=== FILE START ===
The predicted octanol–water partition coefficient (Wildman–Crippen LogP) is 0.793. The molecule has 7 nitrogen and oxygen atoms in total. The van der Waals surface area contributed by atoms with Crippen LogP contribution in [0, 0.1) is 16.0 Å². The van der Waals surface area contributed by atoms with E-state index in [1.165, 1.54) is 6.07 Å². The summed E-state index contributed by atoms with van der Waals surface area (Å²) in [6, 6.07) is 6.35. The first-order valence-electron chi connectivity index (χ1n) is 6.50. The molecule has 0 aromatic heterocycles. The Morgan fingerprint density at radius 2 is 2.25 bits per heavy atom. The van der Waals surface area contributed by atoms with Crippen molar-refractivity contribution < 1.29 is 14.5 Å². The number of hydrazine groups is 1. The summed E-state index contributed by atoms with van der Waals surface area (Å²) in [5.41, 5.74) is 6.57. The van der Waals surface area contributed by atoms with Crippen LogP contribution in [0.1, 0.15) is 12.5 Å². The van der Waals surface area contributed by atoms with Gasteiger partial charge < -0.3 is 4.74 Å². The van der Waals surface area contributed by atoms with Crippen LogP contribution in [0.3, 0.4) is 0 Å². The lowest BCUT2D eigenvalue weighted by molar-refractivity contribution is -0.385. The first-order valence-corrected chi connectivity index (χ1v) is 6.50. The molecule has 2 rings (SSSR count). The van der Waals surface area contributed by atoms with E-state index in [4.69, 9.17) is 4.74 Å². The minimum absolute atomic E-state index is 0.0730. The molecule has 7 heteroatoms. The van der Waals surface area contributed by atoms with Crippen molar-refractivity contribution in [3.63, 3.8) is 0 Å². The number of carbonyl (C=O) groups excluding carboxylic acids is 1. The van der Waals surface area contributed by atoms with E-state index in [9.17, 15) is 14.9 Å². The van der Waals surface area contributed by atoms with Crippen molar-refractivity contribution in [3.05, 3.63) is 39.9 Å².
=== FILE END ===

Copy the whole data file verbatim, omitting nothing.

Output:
The predicted octanol–water partition coefficient (Wildman–Crippen LogP) is 0.793. The molecule has 7 nitrogen and oxygen atoms in total. The van der Waals surface area contributed by atoms with Crippen LogP contribution in [0, 0.1) is 16.0 Å². The van der Waals surface area contributed by atoms with E-state index in [1.165, 1.54) is 6.07 Å². The summed E-state index contributed by atoms with van der Waals surface area (Å²) in [6, 6.07) is 6.35. The first-order valence-electron chi connectivity index (χ1n) is 6.50. The molecule has 0 aromatic heterocycles. The Morgan fingerprint density at radius 2 is 2.25 bits per heavy atom. The van der Waals surface area contributed by atoms with Crippen molar-refractivity contribution < 1.29 is 14.5 Å². The number of hydrazine groups is 1. The summed E-state index contributed by atoms with van der Waals surface area (Å²) in [5.41, 5.74) is 6.57. The van der Waals surface area contributed by atoms with Crippen LogP contribution in [0.1, 0.15) is 12.5 Å². The van der Waals surface area contributed by atoms with Gasteiger partial charge < -0.3 is 4.74 Å². The van der Waals surface area contributed by atoms with Crippen LogP contribution in [0.3, 0.4) is 0 Å². The lowest BCUT2D eigenvalue weighted by molar-refractivity contribution is -0.385. The first-order valence-corrected chi connectivity index (χ1v) is 6.50. The molecule has 2 rings (SSSR count). The van der Waals surface area contributed by atoms with E-state index in [4.69, 9.17) is 4.74 Å². The minimum absolute atomic E-state index is 0.0730. The molecule has 7 heteroatoms. The van der Waals surface area contributed by atoms with Crippen molar-refractivity contribution in [3.63, 3.8) is 0 Å². The number of carbonyl (C=O) groups excluding carboxylic acids is 1. The van der Waals surface area contributed by atoms with E-state index in [9.17, 15) is 14.9 Å². The van der Waals surface area contributed by atoms with Crippen molar-refractivity contribution in [3.05, 3.63) is 39.9 Å².